Total pot size was nearly $500.

So what did my opponents have? Brad jammed with AJo, which sadly has me outkicked by one. Crazy D called with 96o (!). The board came down KJx, the turn blanked, but the river was a magical Q giving me some gutter love and I took down my biggest live cash pot in quite some time.

(Note that if Brad hadn't played this so aggressively preflop, he would have taken down a nice pot with a strong flop bet. I can't call off my stack on the flop with only two cards to come hoping for a queen to come.)

For the rest of the night with my monster stack I was actually able to see more flops and play more of my usual style after busting out Crazy D one more time when he jammed preflop with his last $50 in chips and I re-raised to isolate with KK. A lot of patience, 3 hours of folding, and some tight and aggressive play let me pick my spots and book a very profitable session up $500.

The one thing that detracts from my enjoyment of these positive results is the fact that I lucked into it. I really had no business overplaying my AT hand in that massive re-raised hand, even if I was against two wild players who were making the same mistake.

Monday, October 15, 2007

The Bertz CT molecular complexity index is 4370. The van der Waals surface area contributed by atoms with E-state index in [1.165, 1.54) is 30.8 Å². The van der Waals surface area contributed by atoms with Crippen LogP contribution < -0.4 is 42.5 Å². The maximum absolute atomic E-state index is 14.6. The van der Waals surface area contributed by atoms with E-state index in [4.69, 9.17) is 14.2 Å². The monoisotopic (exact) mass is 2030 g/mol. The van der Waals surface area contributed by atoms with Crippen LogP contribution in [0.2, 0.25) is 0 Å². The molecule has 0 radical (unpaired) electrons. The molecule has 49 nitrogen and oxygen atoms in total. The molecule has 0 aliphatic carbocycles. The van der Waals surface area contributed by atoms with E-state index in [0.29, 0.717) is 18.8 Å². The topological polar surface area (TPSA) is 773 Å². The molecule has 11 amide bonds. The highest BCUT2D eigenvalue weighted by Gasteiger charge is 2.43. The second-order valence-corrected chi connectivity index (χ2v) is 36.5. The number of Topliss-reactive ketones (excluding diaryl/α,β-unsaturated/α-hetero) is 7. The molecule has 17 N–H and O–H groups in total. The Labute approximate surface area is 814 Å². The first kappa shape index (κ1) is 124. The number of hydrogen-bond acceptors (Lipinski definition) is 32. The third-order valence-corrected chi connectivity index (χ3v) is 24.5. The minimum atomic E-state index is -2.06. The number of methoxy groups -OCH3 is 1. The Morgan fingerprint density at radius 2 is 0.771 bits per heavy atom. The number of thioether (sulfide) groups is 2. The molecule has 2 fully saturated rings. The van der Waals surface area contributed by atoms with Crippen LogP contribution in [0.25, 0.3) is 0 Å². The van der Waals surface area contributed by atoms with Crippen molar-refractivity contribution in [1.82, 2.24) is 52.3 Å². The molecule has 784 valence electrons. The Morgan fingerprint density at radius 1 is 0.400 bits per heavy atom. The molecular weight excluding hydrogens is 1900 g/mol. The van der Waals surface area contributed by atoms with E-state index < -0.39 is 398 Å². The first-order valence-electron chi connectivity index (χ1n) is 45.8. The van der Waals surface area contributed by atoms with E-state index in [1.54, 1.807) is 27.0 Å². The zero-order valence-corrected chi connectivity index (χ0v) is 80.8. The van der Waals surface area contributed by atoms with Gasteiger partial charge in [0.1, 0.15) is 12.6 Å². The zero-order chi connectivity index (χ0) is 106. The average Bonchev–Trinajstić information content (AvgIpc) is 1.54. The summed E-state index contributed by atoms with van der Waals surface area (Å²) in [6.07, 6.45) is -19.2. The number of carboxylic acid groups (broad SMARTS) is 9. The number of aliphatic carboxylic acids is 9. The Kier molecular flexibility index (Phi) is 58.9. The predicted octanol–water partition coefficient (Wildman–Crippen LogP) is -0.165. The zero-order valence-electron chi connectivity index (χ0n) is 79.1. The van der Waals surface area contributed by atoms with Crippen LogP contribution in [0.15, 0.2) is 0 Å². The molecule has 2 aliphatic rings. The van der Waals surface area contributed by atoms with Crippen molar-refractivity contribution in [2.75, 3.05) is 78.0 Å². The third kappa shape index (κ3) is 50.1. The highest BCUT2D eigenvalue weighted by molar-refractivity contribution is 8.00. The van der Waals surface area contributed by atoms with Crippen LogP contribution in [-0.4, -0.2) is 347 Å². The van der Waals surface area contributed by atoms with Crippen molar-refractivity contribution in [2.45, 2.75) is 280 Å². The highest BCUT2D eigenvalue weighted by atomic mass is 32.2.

Dodging Bullets

If there's one thing that has recently stalled much of my online cash game play, it's definitely been running pocket kings into pocket aces. No fewer than seven times in this past week alone have I dropped a full buy-in to this vicious nightmare for any poker player. That, gentlemen and ladies, is a classic case of running bad. Apparently there are some people who never have this happen to them. I am not one of them!

So, here I am playing at my usual low limit stakes, a .50/1 full-ring NLHE game and I look down at KK in middle position. I perk up and make a standard 3x BB raise and get called by the button and the big blind. My danger sense starts going off for some reason when the button just flat calls my raise. (More on this later!)